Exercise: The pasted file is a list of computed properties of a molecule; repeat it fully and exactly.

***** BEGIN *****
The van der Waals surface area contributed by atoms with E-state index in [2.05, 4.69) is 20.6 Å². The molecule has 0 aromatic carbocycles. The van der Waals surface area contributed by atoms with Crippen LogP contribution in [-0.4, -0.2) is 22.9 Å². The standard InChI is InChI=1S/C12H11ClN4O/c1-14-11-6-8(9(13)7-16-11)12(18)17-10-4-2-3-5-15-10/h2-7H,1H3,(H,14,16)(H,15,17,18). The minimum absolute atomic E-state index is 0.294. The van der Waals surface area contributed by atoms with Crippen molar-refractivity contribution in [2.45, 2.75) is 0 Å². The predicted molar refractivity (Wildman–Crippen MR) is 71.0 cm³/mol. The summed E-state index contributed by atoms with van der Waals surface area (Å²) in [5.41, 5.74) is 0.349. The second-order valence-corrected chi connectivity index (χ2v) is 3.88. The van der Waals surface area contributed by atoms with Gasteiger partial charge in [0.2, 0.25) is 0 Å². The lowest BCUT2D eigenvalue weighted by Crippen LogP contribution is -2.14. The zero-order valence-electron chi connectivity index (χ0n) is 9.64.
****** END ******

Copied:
The van der Waals surface area contributed by atoms with E-state index in [2.05, 4.69) is 20.6 Å². The molecule has 0 aromatic carbocycles. The van der Waals surface area contributed by atoms with Crippen LogP contribution in [-0.4, -0.2) is 22.9 Å². The standard InChI is InChI=1S/C12H11ClN4O/c1-14-11-6-8(9(13)7-16-11)12(18)17-10-4-2-3-5-15-10/h2-7H,1H3,(H,14,16)(H,15,17,18). The minimum absolute atomic E-state index is 0.294. The van der Waals surface area contributed by atoms with Crippen molar-refractivity contribution in [2.45, 2.75) is 0 Å². The predicted molar refractivity (Wildman–Crippen MR) is 71.0 cm³/mol. The summed E-state index contributed by atoms with van der Waals surface area (Å²) in [5.41, 5.74) is 0.349. The second-order valence-corrected chi connectivity index (χ2v) is 3.88. The van der Waals surface area contributed by atoms with Gasteiger partial charge in [0.2, 0.25) is 0 Å². The lowest BCUT2D eigenvalue weighted by Crippen LogP contribution is -2.14. The zero-order valence-electron chi connectivity index (χ0n) is 9.64.